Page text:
“‘When you come into the land that I give you, the land shall keep a Sabbath to the LORD. […] You shall now sow your field or prune your vineyard. […] It shall be a year of solemn rest for the land. The Sabbath of the land shall provide food for you’” (Leviticus 25:2b, 4b, 5b-6a).
One of the Ten Commandments concerns the Sabbath, a day set aside for rest, a day holy to the LORD. This Sabbath was to be observed every seventh day, and all the people were required to rest from their labors. Those who didn’t faced death. God Himself rested on the seventh day after six days of creation, and He wanted His people to follow the pattern He had set. This seventh day was holy.
The same principle applied to farming the land. The people were to plant and harvest as they normally would for six years, but in the seventh year, they were to refrain from planting anything, eating only what the land naturally produced. Even the land needed to rest. This was a frightening idea, however, as the people needed the crops from each year to make it to the next harvest. How would they survive eating only off of what the land provided?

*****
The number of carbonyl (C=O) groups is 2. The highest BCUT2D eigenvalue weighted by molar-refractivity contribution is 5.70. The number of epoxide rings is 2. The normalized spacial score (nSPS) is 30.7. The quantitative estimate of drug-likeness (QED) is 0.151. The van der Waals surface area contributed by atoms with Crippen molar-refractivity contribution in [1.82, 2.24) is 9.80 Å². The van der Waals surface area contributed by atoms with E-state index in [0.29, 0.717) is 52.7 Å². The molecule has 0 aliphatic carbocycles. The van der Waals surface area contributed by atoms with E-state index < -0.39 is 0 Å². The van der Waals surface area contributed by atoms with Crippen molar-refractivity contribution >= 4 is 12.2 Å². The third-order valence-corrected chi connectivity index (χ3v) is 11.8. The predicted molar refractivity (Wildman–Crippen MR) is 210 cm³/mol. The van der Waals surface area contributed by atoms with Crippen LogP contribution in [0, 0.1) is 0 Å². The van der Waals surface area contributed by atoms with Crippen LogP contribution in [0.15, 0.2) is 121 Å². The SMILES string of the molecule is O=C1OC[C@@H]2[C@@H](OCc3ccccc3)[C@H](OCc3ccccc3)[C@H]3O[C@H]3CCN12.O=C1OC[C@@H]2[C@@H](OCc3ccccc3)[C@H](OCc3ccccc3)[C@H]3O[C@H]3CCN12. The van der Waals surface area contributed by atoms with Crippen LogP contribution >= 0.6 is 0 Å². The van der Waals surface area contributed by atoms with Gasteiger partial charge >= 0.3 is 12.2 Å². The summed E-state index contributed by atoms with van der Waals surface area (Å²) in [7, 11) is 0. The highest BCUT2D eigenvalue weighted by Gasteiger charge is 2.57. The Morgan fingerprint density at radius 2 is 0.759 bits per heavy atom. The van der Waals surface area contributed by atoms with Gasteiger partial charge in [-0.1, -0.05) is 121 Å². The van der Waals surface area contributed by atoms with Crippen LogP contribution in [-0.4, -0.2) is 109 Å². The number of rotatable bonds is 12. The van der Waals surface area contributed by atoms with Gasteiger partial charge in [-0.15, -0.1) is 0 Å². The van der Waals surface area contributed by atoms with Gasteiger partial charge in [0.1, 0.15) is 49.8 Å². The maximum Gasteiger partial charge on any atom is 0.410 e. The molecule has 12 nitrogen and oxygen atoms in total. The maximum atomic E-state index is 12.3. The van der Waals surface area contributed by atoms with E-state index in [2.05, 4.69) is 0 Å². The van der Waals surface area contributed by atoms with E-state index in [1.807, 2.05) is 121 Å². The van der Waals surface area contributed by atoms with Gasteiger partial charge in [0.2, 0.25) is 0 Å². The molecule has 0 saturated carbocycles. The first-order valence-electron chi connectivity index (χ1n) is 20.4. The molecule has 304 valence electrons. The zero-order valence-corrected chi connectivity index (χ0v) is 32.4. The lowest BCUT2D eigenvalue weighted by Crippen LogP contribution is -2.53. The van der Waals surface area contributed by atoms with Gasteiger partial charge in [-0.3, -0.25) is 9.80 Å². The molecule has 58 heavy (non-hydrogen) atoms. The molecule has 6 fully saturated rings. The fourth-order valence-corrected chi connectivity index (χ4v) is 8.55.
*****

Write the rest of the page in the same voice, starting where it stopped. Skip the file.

But that was where faith in God would come in. God promised that if they would obey Him in this matter, He would make sure that the crop in the sixth year was enough to make it even to the harvest of the eighth year. Far from starving, the people would have incredible bounty. The main point in this rule about the Sabbath year wasn’t to give the land a rest; it was to show the people that God is the one who provides. Their labors could never be enough to take care of themselves, and going a year without laboring for their food would illustrate this point. God would provide, and the people’s rest would remind them of that.